You guys already know (largely thanks to the Halloween season) that one of my weirder hobbies centers around creepy stuff: Reading and collecting weird and freaky stories, whether they're real, fictional, or somewhere in between. As such, it probably doesn't surprise you that I find this study about female serial killers fascinating, if also a little terrifying. Led by Marissa Harrison of Pennsylvania State University, it discovered the main difference between how female serial killers, or FSKs, and male serial killers operate — something which hitherto hasn't been examined.
Since most studies previously conducted about female serial killers have had relatively limited sample sizes, Harrison and her team sought to widen the frame and get a look at the bigger picture. According to the Washington Post, Harrison defined “serial killer” as “anyone who kills three or more people with a 'cooling-off period' of a week or more between each murder.” Using Murderpedia as starting point and mass media reports to verify their identified killers, the researchers examined the demographics, motives, methods, mental health, and victim characteristics for 64 FSKs operating in the U.S. between the years 1821 and 2008. According to the British Psychological Society's Research Digest blog, the total number of victims between all 64 FSKs was 311; on average, they killed six victims each.
Here's what the data revealed:
- The typical FSK is White, educated, married or previously married, attractive, and filed under the title of “Caregiver” in some way, shape or form: That is, they were a mother, a nurse, a nanny, or some other such role.
- Almost 40 percent of FSKs had some form of mental illness.
- The most common motive was financial gain, with “power-seeking” coming in a close second.
- The most common method was poison, although smothering, burning, choking, shooting, and bludgeoning were also used.
- The victims were frequently known to the killers, and often related to them — and therefore likely trusted them.
- Each FSK targeted at least one child, elderly person, or infirm person — that is, someone “who had little chance of fighting back.”
The fact that women primarily kill for power or money is of particular note. As Harrison put it to the Washington Post, “Female serial killers gather and male serial killers hunt. That was very interesting to me, as an evolutionary psychologist, that it reflects kind of ancestral tendencies.” It lines up, too, with what a 1995 study found about male serial killers — that is, that the majority of them sexually violate their victims. Evolutionarily speaking, women have traditionally behaved in such a way as to ensure their survival; men, on the other hand, operate on the principal that ensures the survival of their genetic code. So, when it comes to serial killers, it's perhaps unsurprising that women kill for resources, while men kill for sex.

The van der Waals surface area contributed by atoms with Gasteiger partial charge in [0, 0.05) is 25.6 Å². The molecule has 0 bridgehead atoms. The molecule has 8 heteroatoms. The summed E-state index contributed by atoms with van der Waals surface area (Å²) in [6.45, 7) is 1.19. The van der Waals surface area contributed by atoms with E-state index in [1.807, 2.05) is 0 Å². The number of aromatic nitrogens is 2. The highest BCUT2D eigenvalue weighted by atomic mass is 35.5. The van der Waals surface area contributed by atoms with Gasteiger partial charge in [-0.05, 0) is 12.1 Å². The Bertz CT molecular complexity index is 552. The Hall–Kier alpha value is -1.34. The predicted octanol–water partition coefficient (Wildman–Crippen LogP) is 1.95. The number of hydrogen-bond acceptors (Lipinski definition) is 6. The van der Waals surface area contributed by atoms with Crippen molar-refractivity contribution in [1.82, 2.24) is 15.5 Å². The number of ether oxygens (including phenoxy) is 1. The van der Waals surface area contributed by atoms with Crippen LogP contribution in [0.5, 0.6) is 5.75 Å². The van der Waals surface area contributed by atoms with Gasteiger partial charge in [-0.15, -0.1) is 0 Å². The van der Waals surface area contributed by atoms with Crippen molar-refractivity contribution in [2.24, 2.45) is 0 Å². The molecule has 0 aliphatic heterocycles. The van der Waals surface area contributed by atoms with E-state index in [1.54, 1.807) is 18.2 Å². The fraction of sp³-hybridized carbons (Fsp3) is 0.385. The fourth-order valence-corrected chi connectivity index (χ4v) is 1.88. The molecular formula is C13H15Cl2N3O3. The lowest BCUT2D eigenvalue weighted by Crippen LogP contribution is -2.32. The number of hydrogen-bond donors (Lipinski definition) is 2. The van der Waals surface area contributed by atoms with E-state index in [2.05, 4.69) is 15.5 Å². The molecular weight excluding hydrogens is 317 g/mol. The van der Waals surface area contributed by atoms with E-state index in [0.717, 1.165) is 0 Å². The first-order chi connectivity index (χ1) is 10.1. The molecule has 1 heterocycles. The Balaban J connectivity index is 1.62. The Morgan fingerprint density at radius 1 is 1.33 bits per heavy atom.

So what do we do with this information, besides use it to keep ourselves up at night? I'll admit that I'm not entirely sure. Maybe we squirrel it away for whenever we need it — or we incorporate it into our daily “watch out” habits. The other thing that Harrison and her team found is that FSKs tend to get away with their crimes for a lot longer than male serial killers do; people apparently have a hard time believing these White, educated, attractive, caregiving people are capable of murder. I don't mean to make you paranoid or anything, but, well… not everyone is always what they seem.
Take, for example, these seven female serial killers, or these historical ones below:
1. Patty Cannon
The earliest FSK featured in the study's data set, Patty Cannon kidnapped slaves and free blacks in the early decades of the 19th century; she and her gang were indicted in 1822. In 1829, however, it was discovered that they had also killed at least four people: Three children including an infant and one adult male. It's unclear whether Cannon was convicted and sentenced to death; she ended up dying in her cell on May 11, 1829, though. Again, we're not totally sure how it went down, but it's believed she either died from natural causes or committed suicide by poisoning.
2. Jane Toppan
In 1901, Toppan, a nurse born as Honora Kelley and known as “Jolly Jane,” confessed to committing 31 murders; she did her patients in with poison. When she was finally caught, she won an insanity plea and was incarcerated in the Taunton Insane Hospital in Taunton, MA until her death in 1938.
3. Nannie Doss
Born Nancy Hazel in 1905, Nannie Doss killed 11 people between 1920 and 1954. Her primary motive was life insurance money; however, she later on said that she was “searching for the perfect mate, the real romance of life.” All in all, she poisoned four husbands, two children, her two sisters, her mother, one of her grandsons, and one of her mothers-in-law.
You'll probably know this one from American Horror Story: Coven. A lot of the rumors of exactly what Delphine LaLaurie did to the slaves she kept in her New Orleans mansion in the 1800s may have been embellished over time; however, we do know that a fire in the residence in 1834 resulted in the discovery that she had been brutally torturing the slaves. Bodies were later discovered having been interred in the yard. It's believed that LaLaurie fled New Orleans after the truth about her came to light… although we're not totally sure. Records show that she died in Paris in 1849.
Images: Newmarket Films; Wiki Commons; Reading Tom/Flickr